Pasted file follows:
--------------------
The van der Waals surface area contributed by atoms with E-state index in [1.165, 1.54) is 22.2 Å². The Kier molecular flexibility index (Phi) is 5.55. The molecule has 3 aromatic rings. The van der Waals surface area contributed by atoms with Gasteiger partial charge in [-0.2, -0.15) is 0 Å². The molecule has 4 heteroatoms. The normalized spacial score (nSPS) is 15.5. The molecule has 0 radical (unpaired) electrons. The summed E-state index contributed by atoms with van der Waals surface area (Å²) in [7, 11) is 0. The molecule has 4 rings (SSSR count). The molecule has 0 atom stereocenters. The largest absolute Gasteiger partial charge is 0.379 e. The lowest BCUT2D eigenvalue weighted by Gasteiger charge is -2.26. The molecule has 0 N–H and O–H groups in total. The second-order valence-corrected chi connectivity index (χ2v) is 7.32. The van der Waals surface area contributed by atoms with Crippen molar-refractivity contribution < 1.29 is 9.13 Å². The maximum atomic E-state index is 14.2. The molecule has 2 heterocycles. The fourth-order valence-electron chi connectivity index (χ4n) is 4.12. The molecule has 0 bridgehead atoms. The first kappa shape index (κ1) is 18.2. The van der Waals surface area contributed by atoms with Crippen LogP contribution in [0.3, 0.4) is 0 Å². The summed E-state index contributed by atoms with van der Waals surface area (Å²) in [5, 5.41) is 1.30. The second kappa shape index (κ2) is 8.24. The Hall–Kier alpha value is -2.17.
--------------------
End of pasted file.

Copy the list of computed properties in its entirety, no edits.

The van der Waals surface area contributed by atoms with E-state index in [1.165, 1.54) is 22.2 Å². The Kier molecular flexibility index (Phi) is 5.55. The molecule has 3 aromatic rings. The van der Waals surface area contributed by atoms with Gasteiger partial charge in [-0.2, -0.15) is 0 Å². The molecule has 4 heteroatoms. The normalized spacial score (nSPS) is 15.5. The molecule has 0 radical (unpaired) electrons. The summed E-state index contributed by atoms with van der Waals surface area (Å²) in [7, 11) is 0. The molecule has 4 rings (SSSR count). The molecule has 0 atom stereocenters. The largest absolute Gasteiger partial charge is 0.379 e. The lowest BCUT2D eigenvalue weighted by Gasteiger charge is -2.26. The molecule has 0 N–H and O–H groups in total. The second-order valence-corrected chi connectivity index (χ2v) is 7.32. The van der Waals surface area contributed by atoms with Crippen molar-refractivity contribution < 1.29 is 9.13 Å². The maximum atomic E-state index is 14.2. The molecule has 2 heterocycles. The fourth-order valence-electron chi connectivity index (χ4n) is 4.12. The molecule has 0 bridgehead atoms. The first kappa shape index (κ1) is 18.2. The van der Waals surface area contributed by atoms with Crippen LogP contribution in [0.3, 0.4) is 0 Å². The summed E-state index contributed by atoms with van der Waals surface area (Å²) in [5, 5.41) is 1.30. The second kappa shape index (κ2) is 8.24. The Hall–Kier alpha value is -2.17.